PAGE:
[16] See Bufford, supra note 15, at 244 ("The U.S. automatic stay (moratorium) is one of the basic protections given to debtors, creditors, and property of the bankruptcy estate under U.S. bankruptcy law."); see id. at 236-37 (discussing purpose of adequate protection provision and its relationship to §§ 362 and 363).

[17] It is worth noting that the Foreign Representative also argues that a literal reading of § 103 precludes the automatic application of § 365(n) in a Chapter 15 proceeding. In particular, § 103(a) states that "chapters 1, 3 [including § 365], and 5 of this title apply in a case under chapter 7, 11, 12, or 13 of this title, and that this chapter, sections 307, 362(n), 555 through 557, and 559 through 562 apply in a case under chapter 15." 11 U.S.C. § 103(a). This argument is unpersuasive for two reasons. First, § 103 makes no distinction in Chapter 15 proceedings between provisions that are automatically applicable on the one hand, and discretionary on the other, and is therefore unhelpful here. Second, although a purely literal reading of § 103(a) may support the Foreign Administrator's position, the argument nonetheless must be rejected because the list of applicable provisions in § 103 is not complete. For example, § 103(a) specifies that only § 362(n) applies, but it is well-settled that § 362 applies in its entirety on the recognition of a foreign main proceeding under Chapter 15. This inconsistency is noted in Collier on Bankruptcy: "[I]t is difficult to understand why this paragraph [section 362(n)] is applied to chapter 15, as section 1520(a)(1) applies the whole of section 362 to a foreign main proceeding and (n) will not be needed where (a) is not applicable." 2 Collier on Bankruptcy ¶ 103.02 n. 2. Thus, that a statutory provision is cross-referenced in § 103(a) is not dispositive as to whether it applies in a given bankruptcy proceeding. Yet, the tension with § 103(a) is resolved by the application of the "basic principle of statutory construction that when two statutes are in conflict, a specific statute closely applicable to the substance of the controversy at hand controls over a more generalized provision." Farmer v. Employment Sec. Comm'n, 4 F.3d 1274, 1284 (4th Cir. 1993); see also 2 Collier on Bankruptcy ¶ 103.02 ("In those cases where chapters 7, 9, 11, 12, 13 or 15 of the Bankruptcy Code contain specific language that governs the application of the three general chapters, the specific provisions will prevail over the general."). In this case, the more specific list of applicable provisions set forth in §§ 1520 and 1521 controls over the more general terms of § 103(a).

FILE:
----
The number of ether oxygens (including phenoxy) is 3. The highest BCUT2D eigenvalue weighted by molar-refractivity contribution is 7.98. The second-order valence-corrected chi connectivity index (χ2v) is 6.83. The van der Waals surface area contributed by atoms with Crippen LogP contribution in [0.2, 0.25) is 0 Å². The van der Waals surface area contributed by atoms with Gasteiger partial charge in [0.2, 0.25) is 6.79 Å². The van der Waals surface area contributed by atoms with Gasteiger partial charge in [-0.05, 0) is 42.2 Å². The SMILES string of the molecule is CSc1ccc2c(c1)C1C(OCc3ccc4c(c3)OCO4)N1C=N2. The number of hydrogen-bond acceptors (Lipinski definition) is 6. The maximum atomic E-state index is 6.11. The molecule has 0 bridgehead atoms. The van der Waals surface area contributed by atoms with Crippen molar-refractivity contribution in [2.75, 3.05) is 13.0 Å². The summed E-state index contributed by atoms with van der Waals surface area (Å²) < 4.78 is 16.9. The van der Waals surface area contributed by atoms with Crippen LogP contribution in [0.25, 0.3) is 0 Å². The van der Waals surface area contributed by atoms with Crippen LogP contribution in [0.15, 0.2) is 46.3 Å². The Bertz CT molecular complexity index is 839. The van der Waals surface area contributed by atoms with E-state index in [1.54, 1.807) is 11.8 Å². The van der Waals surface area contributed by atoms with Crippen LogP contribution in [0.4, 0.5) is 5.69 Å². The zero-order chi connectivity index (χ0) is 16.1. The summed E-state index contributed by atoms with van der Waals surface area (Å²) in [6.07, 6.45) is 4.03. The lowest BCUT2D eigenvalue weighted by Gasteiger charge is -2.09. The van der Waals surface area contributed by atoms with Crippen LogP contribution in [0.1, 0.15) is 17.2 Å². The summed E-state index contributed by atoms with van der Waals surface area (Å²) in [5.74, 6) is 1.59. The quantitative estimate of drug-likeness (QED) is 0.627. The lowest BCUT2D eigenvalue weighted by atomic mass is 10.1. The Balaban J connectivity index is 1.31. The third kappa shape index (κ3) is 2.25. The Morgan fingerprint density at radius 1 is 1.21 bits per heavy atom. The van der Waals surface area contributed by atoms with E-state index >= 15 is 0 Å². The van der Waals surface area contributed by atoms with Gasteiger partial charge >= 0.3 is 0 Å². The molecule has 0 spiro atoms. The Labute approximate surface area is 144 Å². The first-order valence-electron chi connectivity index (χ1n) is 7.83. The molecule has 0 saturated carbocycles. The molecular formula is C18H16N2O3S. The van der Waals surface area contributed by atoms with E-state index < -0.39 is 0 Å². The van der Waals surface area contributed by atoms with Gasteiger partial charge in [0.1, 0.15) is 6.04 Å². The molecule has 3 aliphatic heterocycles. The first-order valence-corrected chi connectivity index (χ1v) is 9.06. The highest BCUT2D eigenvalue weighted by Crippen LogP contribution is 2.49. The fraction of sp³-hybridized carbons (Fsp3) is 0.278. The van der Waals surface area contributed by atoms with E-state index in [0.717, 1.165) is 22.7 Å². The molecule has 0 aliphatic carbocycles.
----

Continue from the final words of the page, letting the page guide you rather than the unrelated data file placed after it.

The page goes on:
[18] As discussed supra, however, it is unclear whether the Bankruptcy Court modified the relief granted in a manner consistent with the statutory requirements of § 1522, namely ensuring sufficient protection to interested and affected parties.

[19] The parties correctly do not dispute this first point. See In re Tri-Con't, 349 B.R. at 639 ("An automatic consequence of recognition of a foreign main proceeding is that § 363 applies.").

[20] An "ipso facto clause," in the context of § 363(l), is a contract provision that "terminate[s] or modifies] the debtor's interest in property of the estate based on the debtor's financial condition or the commencement of the bankruptcy case." 3 Collier on Bankruptcy ¶ 363.10[1].

[21] Abbott Bank-Thedford v. Hanna (In re Hanna), 912 F.2d 945, 950 n. 8 (8th Cir.1990); see also S. Motor Co. v. Cater-Pritchett-Hodges, Inc. (In re MMH Auto. Group, LLC), 385 B.R. 347, 365 (Bankr.S.D.Fla.2008) ("All courts that have considered section 363(l) view this statute section as one of a series of Bankruptcy Code provisions ... that either invalidate, or strictly limit the enforceability of, bankruptcy forfeiture provisions."); 3 Collier on Bankruptcy ¶ 363.10[1] ("Under this provision, parties may not contract out of bankruptcy by placing restrictions on the debtor's use, sale or lease of property triggered by the debtor's bankruptcy....").

[22] Michael St. Patrick Baxter, Section 363 Sales Free and Clear of Interests: Why the Seventh Circuit Erred In Precision Industries v. Qualitech Steel, 59 Bus. Law. 475, 483-84 (2004).